Recently CBRE CAMBODIA reported that the market supply of Phnom Penh condominiums will increase by 533 per cent from early 2015 by the end of 2018. About 9500 additional units will be available for rent in central and outer Phnom Penh, according to CBRE Cambodia associate director Simon Griffiths. According to a recent report of real estate agency Century21 condominium development increased by 20 per cent annually from 2008 to 2014 with 13 projects successfully completed, which translates to 3,090 available units as of today. With another 17 projects currently underway, the report predicted that by 2018, when many of the current projects are slated for completion, the number will have more then tripled to over 10,000 available units across Phnom Penh.
Although, estimates for future condo supply may slightly differ, clearly one question remains: will demand meet the market supply by 2018 or, in other words, who will inhabit all these condos popping up across the capital?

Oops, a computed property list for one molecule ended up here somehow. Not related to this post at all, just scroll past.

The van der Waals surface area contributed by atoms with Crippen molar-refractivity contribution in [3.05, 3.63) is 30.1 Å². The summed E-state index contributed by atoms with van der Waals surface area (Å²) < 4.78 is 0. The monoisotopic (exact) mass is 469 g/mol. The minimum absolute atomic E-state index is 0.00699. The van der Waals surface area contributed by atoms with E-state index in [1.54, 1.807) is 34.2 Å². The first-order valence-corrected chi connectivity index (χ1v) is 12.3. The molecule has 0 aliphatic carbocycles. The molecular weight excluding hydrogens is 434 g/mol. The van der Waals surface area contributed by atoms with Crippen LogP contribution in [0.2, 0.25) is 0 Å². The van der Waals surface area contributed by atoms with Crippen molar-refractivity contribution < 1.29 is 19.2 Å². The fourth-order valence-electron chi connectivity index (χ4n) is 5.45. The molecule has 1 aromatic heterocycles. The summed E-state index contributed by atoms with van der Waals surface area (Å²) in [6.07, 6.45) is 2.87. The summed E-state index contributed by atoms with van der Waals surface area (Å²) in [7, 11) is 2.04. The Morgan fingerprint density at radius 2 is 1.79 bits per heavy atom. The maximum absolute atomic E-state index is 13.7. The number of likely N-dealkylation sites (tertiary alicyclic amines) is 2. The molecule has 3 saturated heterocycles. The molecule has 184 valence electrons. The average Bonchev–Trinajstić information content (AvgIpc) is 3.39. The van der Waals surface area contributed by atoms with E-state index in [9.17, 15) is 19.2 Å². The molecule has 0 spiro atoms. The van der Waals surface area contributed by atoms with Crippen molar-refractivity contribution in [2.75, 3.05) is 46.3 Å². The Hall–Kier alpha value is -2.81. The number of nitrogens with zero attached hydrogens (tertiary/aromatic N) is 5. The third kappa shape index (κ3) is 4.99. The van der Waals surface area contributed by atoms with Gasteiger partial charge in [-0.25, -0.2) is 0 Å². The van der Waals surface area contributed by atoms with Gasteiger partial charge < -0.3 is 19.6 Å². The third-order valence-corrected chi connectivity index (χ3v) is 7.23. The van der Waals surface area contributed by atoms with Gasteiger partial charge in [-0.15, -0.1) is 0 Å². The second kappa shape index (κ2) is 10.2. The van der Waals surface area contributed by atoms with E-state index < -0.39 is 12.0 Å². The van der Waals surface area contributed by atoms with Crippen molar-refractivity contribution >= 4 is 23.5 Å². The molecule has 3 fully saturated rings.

Seng Bonna, Director of Bonna Realty Group said that foreign investors make up 60 to 70 per cent of condiminioum presales and that these investors are looking to turn a profit as soon as the property becomes tenable. He added that the benefits for investors investing in Cambodia are currently favorable as property prices continue to rise, although he was quick to note that is unwise to predict market stability in the longterm beyond 2015. According to him, the number of condominioums will continue to increase as long as construction growth remains between 5 and 10 per cent after the ASEAN Economic Integration, which many current developers hope will bring in wealthy overseas renters.
“For the ASEAN Economic Integration, it is new for Cambodia. So let’s see how [the market] will be after the integration,” said Bonna.
However, he warned that there needs to be caution accompanying any projected speculation.
“Cambodia will encounter the problem like in Thailand in 1997 if we don’t carefully think about this,” he said referring to the real estate driven Asian financial collapse that saw Thailand’s property prices plummet.
Although there have been no negative signs in the Cambodian real estate market, the crisis in Thailand serves as a model to avoid unnecessary risk, he said, adding that “prevention is a better cure.”